Cold north wind

Ferry on the crossing between Denmark and GermanyWhen we left the hotel on our last morning in Copenhagen, the front desk clerk said “Stay safe!” We thought it was an odd way to say farewell, but figured it might be a cultural thing; perhaps Danes are particularly safety conscious.

Leaving the restaurant after bunch, our server also urged us to be safe. This time, my husband asked what she meant by it.

Turns out a massive storm (known as Cyclone Bodil in Denmark and Xaver elsewhere in Northern Europe) was on its way to Copenhagen. Not knowing Danish, we had missed the memo.

The rain and wind picked up throughout Thursday and we spent most of our last day in Copenhagen inside. By early evening, the storm had arrived in window-shaking, traffic-light-toppling force. From what we were able to glean from Danish-speaking news coverage, it was expected to pass within 12 hours, but had shut down transport throughout Northern Europe – airports, bridges, ferries, and trains were all closed. We crossed our fingers that we’d be able to travel back to Berlin the next day by train and ferry.

By Friday morning, the worst of the storm had passed through Denmark leaving minimal damage. Other areas hadn’t been so lucky and we’d heard that there were no trains running in Northern Europe – increasing the degree of difficulty getting from Copenhagen to Berlin. We headed to Copenhagen’s central station around midday, expecting the worst and thinking that we’d be in Copenhagen for another night.

The train was running… but only to Rødby (the ferry terminal at the Danish border) not all the way to Hamburg. The ferry that carries the train across the Baltic Sea between Denmark (Rødby) and Germany (Puttgarden) wasn’t running. (Yes, that’s right – the train goes on the ferry! There are tracks right next to the buses, trucks, and cars.)

The lovely Danish rail staff (including a spokesman who had been all over the TV coverage and had probably been up all night) advised us that the ferry was anticipated to run that afternoon and suggested getting on the train to Rødby. Over the two hour trip from Copenhagen to Rødby, the conductor updated us regularly that the ferries were not running… but that they still might.

Map of the Danish/German ferry crossingAt Nykøbing (the last station before the ferry) the conductor indicated that the ferry to Puttgarden, Germany was not yet running. The train we were on would continue to Rødby to collect stranded passengers before returning to Copenhagen or we could disembark at Nykøbing and return to Copenhagen on an earlier train. We elected to stay on the train to the Danish border and 20 minutes later a cheer erupted from our fellow passengers as the conductor unexpectedly announced that the ferry was running and we could sail as walk-ons.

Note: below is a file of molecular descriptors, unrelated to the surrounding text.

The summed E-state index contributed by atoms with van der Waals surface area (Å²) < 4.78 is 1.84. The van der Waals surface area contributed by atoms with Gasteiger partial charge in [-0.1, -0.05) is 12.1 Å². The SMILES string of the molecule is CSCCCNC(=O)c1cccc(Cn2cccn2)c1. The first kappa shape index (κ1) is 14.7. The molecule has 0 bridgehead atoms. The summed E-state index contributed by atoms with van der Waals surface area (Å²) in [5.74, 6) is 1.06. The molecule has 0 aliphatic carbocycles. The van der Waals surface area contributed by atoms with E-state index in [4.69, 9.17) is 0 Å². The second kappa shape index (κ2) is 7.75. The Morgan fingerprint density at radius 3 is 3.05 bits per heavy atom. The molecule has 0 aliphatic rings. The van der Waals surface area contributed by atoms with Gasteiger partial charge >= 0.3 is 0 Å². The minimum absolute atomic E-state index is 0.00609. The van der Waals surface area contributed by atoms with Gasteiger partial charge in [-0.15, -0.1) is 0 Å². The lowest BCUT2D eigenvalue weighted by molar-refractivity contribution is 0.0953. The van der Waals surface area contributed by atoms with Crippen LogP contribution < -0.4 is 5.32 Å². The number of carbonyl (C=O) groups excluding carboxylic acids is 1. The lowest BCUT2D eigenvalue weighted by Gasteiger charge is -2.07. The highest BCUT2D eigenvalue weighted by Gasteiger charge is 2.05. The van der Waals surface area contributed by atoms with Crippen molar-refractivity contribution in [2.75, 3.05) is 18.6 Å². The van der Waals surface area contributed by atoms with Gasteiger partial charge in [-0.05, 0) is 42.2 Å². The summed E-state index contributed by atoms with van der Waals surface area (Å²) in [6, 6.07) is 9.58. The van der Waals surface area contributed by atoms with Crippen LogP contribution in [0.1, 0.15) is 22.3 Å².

The train passengers rushed onto the ferry, where we were obviously not expected, and we cast off shortly after.

The sailing was rough with lots of rolling waves and people clinging to handrails. It’s regularly a 45 minute crossing, but when we reached the German side the ferry was unable to dock and we spent at least an hour waiting for a berth. When we finally docked in Puttgarden, high winds made it unsafe to lower the gangway, so foot passengers waited until all vehicle traffic was off and then walked off from the car deck.

Getting onto German soil was not the end of the day’s travel challenges.

Xaver was still going strong in Northern Germany and there was no way to get from the isle of Fehmarn (where Puttgarden is) to the German mainland. Trains weren’t running and the only bridge off the island was closed due to two wind-related accidents.

Puttgarden is a tiny village that exists almost exclusively because of the ferry terminal. There’s one large hotel and a number of vacation lodges that are mostly only open in the summer. We hurried to the hotel from the ferry after learning that there were no buses or trains off the island on Friday night, only to find it completely booked.

Much wandering followed, while being buffeted by high winds that we worried might lift our 7kg dog entirely off the ground! We made it to another hotel, just in time to see the last room keys they had handed over to other people.

Thanks to the assistance of a kindly taxi driver, we travelled it to the larger village of Burg auf Fehmarn (not all that large at 6000 residents!) and, after striking out with another four packed hotels, we found a room for the night. Burg is quite picturesque, but mostly a summer town and was obviously not prepared to accommodate hundreds of travellers stuck on the island!

We slept well on Friday night (although would have preferred to be sleeping in Berlin!) and awoke to clearer skies. Our dog was thrilled with all the fallen sticks and continued gusts of wind as we walked her on Saturday morning and found the Burg train station. We were less than thrilled that the station was tiny and that there was no one to ask questions of, just a ticket vending machine.

The Deutsche Bahn website was inconclusive about whether trains were running from Burg to Hamburg and then on to Berlin (the Hamburg/Berlin line had been closed the day before) but there was a midday train leaving Burg that looked promising.

We got on that midday train. Five trains later (local rail from Burg to Lübeck, commuter rail from Lübeck to Hamburg, the ICE from Hamburg to Berlin, and then both S-Bahn and U-Bahn trains in Berlin) and many silent cheers as each rail connection worked out, we arrived back at our flat in Kreuzberg.

We survived Xaver, learnt how helpful Danish people are (and how good their English is!), managed to navigate small-town Northern Germany, and got to see parts of the country we likely wouldn’t have otherwise. But it was more adventure (and a lot more wind!) than we had anticipated and I’d certainly like to avoid cyclone-force gales on future trips!

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